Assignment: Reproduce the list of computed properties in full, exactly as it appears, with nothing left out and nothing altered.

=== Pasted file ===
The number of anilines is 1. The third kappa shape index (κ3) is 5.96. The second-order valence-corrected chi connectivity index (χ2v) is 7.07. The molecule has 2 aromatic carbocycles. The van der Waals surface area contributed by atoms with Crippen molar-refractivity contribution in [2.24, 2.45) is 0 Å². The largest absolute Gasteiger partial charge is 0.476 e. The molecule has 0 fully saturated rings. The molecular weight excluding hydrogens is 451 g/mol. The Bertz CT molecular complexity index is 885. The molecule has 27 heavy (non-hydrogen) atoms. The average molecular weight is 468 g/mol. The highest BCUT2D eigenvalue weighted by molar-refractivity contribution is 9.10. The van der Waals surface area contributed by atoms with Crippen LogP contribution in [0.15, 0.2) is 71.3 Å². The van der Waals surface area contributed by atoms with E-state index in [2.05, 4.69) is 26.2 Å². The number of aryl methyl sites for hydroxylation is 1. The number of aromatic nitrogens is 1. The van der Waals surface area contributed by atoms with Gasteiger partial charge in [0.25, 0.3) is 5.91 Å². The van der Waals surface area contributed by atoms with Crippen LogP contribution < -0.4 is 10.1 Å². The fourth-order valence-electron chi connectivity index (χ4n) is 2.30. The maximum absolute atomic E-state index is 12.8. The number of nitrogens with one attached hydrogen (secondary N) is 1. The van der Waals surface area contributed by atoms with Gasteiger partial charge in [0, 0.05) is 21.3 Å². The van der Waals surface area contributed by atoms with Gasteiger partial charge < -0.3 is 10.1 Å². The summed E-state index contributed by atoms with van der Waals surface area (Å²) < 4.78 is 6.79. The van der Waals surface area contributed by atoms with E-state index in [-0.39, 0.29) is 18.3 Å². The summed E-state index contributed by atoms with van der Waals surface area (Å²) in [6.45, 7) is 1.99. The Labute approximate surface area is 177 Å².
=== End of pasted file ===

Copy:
The number of anilines is 1. The third kappa shape index (κ3) is 5.96. The second-order valence-corrected chi connectivity index (χ2v) is 7.07. The molecule has 2 aromatic carbocycles. The van der Waals surface area contributed by atoms with Crippen molar-refractivity contribution in [2.24, 2.45) is 0 Å². The largest absolute Gasteiger partial charge is 0.476 e. The molecule has 0 fully saturated rings. The molecular weight excluding hydrogens is 451 g/mol. The Bertz CT molecular complexity index is 885. The molecule has 27 heavy (non-hydrogen) atoms. The average molecular weight is 468 g/mol. The highest BCUT2D eigenvalue weighted by molar-refractivity contribution is 9.10. The van der Waals surface area contributed by atoms with Crippen LogP contribution in [0.15, 0.2) is 71.3 Å². The van der Waals surface area contributed by atoms with E-state index in [2.05, 4.69) is 26.2 Å². The number of aryl methyl sites for hydroxylation is 1. The number of aromatic nitrogens is 1. The van der Waals surface area contributed by atoms with Gasteiger partial charge in [0.25, 0.3) is 5.91 Å². The van der Waals surface area contributed by atoms with Crippen LogP contribution < -0.4 is 10.1 Å². The fourth-order valence-electron chi connectivity index (χ4n) is 2.30. The maximum absolute atomic E-state index is 12.8. The number of nitrogens with one attached hydrogen (secondary N) is 1. The van der Waals surface area contributed by atoms with Gasteiger partial charge in [0, 0.05) is 21.3 Å². The van der Waals surface area contributed by atoms with Gasteiger partial charge < -0.3 is 10.1 Å². The summed E-state index contributed by atoms with van der Waals surface area (Å²) < 4.78 is 6.79. The van der Waals surface area contributed by atoms with E-state index in [-0.39, 0.29) is 18.3 Å². The summed E-state index contributed by atoms with van der Waals surface area (Å²) in [6.45, 7) is 1.99. The Labute approximate surface area is 177 Å².